The paleo diet assumes that we should all eat like our ancestors, the primordial humans, did. It focuses on pure and unprocessed food -so far, so good-, but in a very rigid way: only meat, fish, eggs, vegetables, fruits, natural oils, nuts and seeds are allowed. The theoretical recommendations amount to 18 En% protein, 59 En% fat and only 20 En% carbohydrates. Just to recap, the general WHO guidelines are 15 En% protein, 30 En% fats and 55 En% carbohydrates. No distinction is made between saturated and unsaturated fats and meat consumption is unlimited, so you very quickly reach an excessive intake of saturated fatty acids (and let’s not forget the climate impact…). Cereals, potatoes and legumes are strictly forbidden. All dairy and calcium-enriched plant-based alternatives are out of the question, which means you can quickly build up a calcium deficiency. All these recommendations are made on the assumption that our metabolism is better adapted to the diet of the prehistoric man. However, there is no scientific evidence for this. On the contrary: recent research (Tito et al., 2015) shows that our gut flora has since evolved and is not even equipped for a prehistoric diet anymore.

The ketogenic diet (keto diet for short) focuses on a high intake of fats, a very low intake of carbohydrates and a slightly increased protein intake. As a result, your body does not have enough glucose available to use as fuel. The liver will use the fats and proteins (and reserves from muscle and fat tissues) to create ketones, which then serve as fuel for our body. It was used in the 1920s on epileptic patients, as the ketones created in the brain provide anti-epileptic qualities. They noticed weight loss in many patients, which is why it was eagerly picked up and marketed afterwards as the ultimate diet for losing weight. However, although it can have positive effects in epilepsy patients and you can lose weight initially, it is anything but healthy. Your body is forced into starvation mode and produces these ketones as a survival mechanism. Doesn't sound very wholesome, does it? There are also a number of unpleasant side effects such as nausea, headaches, dizziness, diarrhea, constipation, ... The diet is difficult to maintain, and can only be done correctly under strict guidance from a dietician or doctor, as the risk of nutritional deficiencies is very high.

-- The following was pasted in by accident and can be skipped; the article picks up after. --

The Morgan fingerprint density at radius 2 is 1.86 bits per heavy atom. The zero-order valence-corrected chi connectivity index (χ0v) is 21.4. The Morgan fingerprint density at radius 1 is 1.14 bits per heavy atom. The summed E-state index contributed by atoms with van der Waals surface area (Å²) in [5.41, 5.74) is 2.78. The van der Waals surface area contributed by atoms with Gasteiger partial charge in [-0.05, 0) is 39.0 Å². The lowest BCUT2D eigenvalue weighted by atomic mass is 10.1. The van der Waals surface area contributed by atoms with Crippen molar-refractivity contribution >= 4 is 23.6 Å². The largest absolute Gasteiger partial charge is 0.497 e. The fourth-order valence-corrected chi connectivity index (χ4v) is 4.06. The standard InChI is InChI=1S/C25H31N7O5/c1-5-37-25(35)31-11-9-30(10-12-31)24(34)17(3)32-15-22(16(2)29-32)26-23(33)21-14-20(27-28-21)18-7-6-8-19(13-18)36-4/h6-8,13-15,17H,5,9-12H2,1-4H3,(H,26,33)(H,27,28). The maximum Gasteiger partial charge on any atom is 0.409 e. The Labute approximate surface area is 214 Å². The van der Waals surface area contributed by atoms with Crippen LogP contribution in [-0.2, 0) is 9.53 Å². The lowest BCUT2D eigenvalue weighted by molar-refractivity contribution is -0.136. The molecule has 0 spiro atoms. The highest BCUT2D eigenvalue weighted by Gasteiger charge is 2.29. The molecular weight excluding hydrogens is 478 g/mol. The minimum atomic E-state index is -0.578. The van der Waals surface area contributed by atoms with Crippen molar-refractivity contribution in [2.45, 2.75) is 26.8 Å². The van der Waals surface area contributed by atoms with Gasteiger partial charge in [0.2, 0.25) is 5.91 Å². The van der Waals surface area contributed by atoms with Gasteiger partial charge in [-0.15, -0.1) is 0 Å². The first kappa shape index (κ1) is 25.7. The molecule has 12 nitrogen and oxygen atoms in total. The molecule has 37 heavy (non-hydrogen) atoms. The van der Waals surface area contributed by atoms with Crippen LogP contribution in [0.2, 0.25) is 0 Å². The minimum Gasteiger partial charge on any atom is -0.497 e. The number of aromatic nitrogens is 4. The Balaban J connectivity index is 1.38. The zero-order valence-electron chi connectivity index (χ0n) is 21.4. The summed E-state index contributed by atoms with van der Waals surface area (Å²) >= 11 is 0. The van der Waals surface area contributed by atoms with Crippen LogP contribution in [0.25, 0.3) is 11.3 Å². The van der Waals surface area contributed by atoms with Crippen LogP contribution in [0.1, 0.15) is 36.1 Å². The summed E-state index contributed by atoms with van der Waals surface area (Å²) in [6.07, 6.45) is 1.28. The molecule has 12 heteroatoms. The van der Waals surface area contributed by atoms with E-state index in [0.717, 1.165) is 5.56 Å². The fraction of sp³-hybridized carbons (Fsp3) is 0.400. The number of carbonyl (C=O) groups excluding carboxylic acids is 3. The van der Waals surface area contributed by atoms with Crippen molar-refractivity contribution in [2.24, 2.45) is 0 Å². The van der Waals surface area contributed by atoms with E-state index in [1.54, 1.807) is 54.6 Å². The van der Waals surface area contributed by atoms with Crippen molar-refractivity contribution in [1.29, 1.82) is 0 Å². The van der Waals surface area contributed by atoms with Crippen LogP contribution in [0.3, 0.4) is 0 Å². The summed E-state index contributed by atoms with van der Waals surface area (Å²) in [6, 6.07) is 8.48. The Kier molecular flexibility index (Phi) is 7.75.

In conclusion: certain diets, in certain circumstances and under proper supervision, can have a beneficial effect. However, most of the time they lead to an overly one-sided diet and the risk of deficiencies and damage to your metabolism. Moreover, they are often very impractical and therefore difficult to maintain, making you regain the weight just as quickly as you lost it.

We would like to end with a personal opinion. In our society, health is too often measured by our clothing size or our weight. There are very thin people who live unhealthy lives, just as there are people who are a bit heavier that are in excellent health. People that are overweight or struggling with obesity are at greater risk of various diseases, such as type 2 diabetes, cardiovascular disease and certain cancers. In addition, you suffer more easily from back and joint problems. We are not saying obesity isn’t a serious problem in our society, and that in those cases its necessary to take a close look at your eating pattern. But when you do so, it is best to put your health first. Weight loss is no guarantee of improved health, especially if you try to achieve it using one of the examples above. When you shift to a healthy, balanced eating pattern without restricting yourself, your body will naturally adjust to the weight that is ideal for you. That is why we would like to emphasize that our goal is to try to help you find a lifestyle that is healthy for your body ànd mind, and that it is not our intention to give you tips on how to lose weight. Because unfortunately, this social rhetoric is causing more and more people to develop an unhealthy relationship with food, which can lead to eating disorders and mental- and other health problems.

Do you have any questions or suggestions after reading this blog post? Feel free to leave a comment!


- Obregon-Tito, A., Tito, R., Metcalf, J. et al. Subsistence strategies in traditional societies distinguish gut microbiomes. Nat Commun 6, 6505 (2015).